What Works for Me

My Top Three Treatments to Fight Fibromyalgia
What Works for me: 9 Things to Fight Fibromyalgia
My Low Dose Naltrexone (LDN) for Fibromyalgia One Year Experiment

Treating Fibromyalgia Naturally

Why I’m Treating the Fibromyalgia as Naturally as Possible – Natural Remedies for Fibromyalgia
Natural Pain Relief: Supplements for Fibromyalgia Energy
Essential Oils for Pain Relief and a Pain Cream I am Loving
Natural Pain Relief: Supplements for Fibromyalgia Pain
Natural Pain Relief: Herbs for Infusion or Tea for Fibromyalgia
Giant Meditation Post
Yoga for Fibromyalgia with Handy Links

Pregnancy with Fibromyalgia

See my resources page here with all of my articles and products to help you have the best pregnant possible despite Fibromyalgia.

All My Articles on Fibromyalgia

What I Offer – this page lists all of my articles and products that I have created to help you fight Fibromyalgia.

My Journey: 2018

As of 2018, I am struggling with my third pregnancy and severe Pelvic Girdle Pain (my pelvis separated too far causing severe pain). Despite this I am still coping better with this pregnancy than my first two. This is wholly due to Low Dose Naltrexone making such a difference and helping me sleep.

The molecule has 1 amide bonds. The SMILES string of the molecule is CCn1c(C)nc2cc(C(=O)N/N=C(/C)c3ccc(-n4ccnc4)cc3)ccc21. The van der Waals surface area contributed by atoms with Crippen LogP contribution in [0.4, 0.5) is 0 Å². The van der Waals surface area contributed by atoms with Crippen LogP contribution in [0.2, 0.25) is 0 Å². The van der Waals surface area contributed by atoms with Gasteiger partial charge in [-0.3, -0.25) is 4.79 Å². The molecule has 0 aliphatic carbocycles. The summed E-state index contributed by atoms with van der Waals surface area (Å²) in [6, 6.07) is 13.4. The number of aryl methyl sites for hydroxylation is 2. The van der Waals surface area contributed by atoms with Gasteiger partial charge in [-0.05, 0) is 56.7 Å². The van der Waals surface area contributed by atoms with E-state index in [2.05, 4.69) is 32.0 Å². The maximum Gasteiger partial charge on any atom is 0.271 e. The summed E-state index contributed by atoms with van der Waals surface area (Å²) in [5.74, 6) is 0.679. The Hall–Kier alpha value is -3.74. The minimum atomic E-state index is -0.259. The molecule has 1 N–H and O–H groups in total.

I am hopeful and I am excited as to what the future brings as I finish the time of my life where I am up at all hours of the night with babies.

My hope for you is that you keep fighting for yourself. Don’t wait for a doctor to do it for you. But do work with your doctor, find another if they won’t.


For more information

Try my free micro course You vs Fibromyalgia: Arm Yourself with Knowledge

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how to manage brain fog and fibromyalgia. what brain fog is, how it manifests and how we can fight it

How to Manage Brain Fog and Fibromyalgia

There’s a pernicious symptom of living with Fibromyalgia that can fall into the background of the twin peaks of pain and fatigue. Something that affects our everyday lives and we may not even realise it is a thing.